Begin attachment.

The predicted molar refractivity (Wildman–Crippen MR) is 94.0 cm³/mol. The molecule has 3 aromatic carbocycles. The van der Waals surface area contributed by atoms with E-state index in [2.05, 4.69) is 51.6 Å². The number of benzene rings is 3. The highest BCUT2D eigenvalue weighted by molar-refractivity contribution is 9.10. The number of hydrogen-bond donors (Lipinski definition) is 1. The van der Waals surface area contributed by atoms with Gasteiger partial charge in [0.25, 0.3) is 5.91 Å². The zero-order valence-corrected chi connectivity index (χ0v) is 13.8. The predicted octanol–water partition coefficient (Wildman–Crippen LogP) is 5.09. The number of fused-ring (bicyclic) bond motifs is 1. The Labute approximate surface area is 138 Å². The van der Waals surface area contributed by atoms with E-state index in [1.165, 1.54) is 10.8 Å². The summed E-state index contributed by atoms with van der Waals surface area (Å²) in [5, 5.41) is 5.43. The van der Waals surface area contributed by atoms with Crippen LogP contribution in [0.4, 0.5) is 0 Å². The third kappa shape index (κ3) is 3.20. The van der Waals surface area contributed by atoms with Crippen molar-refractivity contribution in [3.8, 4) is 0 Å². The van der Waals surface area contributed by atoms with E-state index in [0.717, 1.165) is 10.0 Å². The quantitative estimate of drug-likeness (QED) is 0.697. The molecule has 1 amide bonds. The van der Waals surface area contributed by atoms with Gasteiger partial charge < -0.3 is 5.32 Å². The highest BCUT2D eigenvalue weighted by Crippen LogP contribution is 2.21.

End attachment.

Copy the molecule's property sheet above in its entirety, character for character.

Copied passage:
The predicted molar refractivity (Wildman–Crippen MR) is 94.0 cm³/mol. The molecule has 3 aromatic carbocycles. The van der Waals surface area contributed by atoms with E-state index in [2.05, 4.69) is 51.6 Å². The number of benzene rings is 3. The highest BCUT2D eigenvalue weighted by molar-refractivity contribution is 9.10. The number of hydrogen-bond donors (Lipinski definition) is 1. The van der Waals surface area contributed by atoms with Gasteiger partial charge in [0.25, 0.3) is 5.91 Å². The zero-order valence-corrected chi connectivity index (χ0v) is 13.8. The predicted octanol–water partition coefficient (Wildman–Crippen LogP) is 5.09. The number of fused-ring (bicyclic) bond motifs is 1. The Labute approximate surface area is 138 Å². The van der Waals surface area contributed by atoms with E-state index in [1.165, 1.54) is 10.8 Å². The summed E-state index contributed by atoms with van der Waals surface area (Å²) in [5, 5.41) is 5.43. The van der Waals surface area contributed by atoms with Crippen LogP contribution in [0.4, 0.5) is 0 Å². The third kappa shape index (κ3) is 3.20. The van der Waals surface area contributed by atoms with Crippen molar-refractivity contribution in [3.8, 4) is 0 Å². The van der Waals surface area contributed by atoms with E-state index in [0.717, 1.165) is 10.0 Å². The quantitative estimate of drug-likeness (QED) is 0.697. The molecule has 1 amide bonds. The van der Waals surface area contributed by atoms with Gasteiger partial charge < -0.3 is 5.32 Å². The highest BCUT2D eigenvalue weighted by Crippen LogP contribution is 2.21.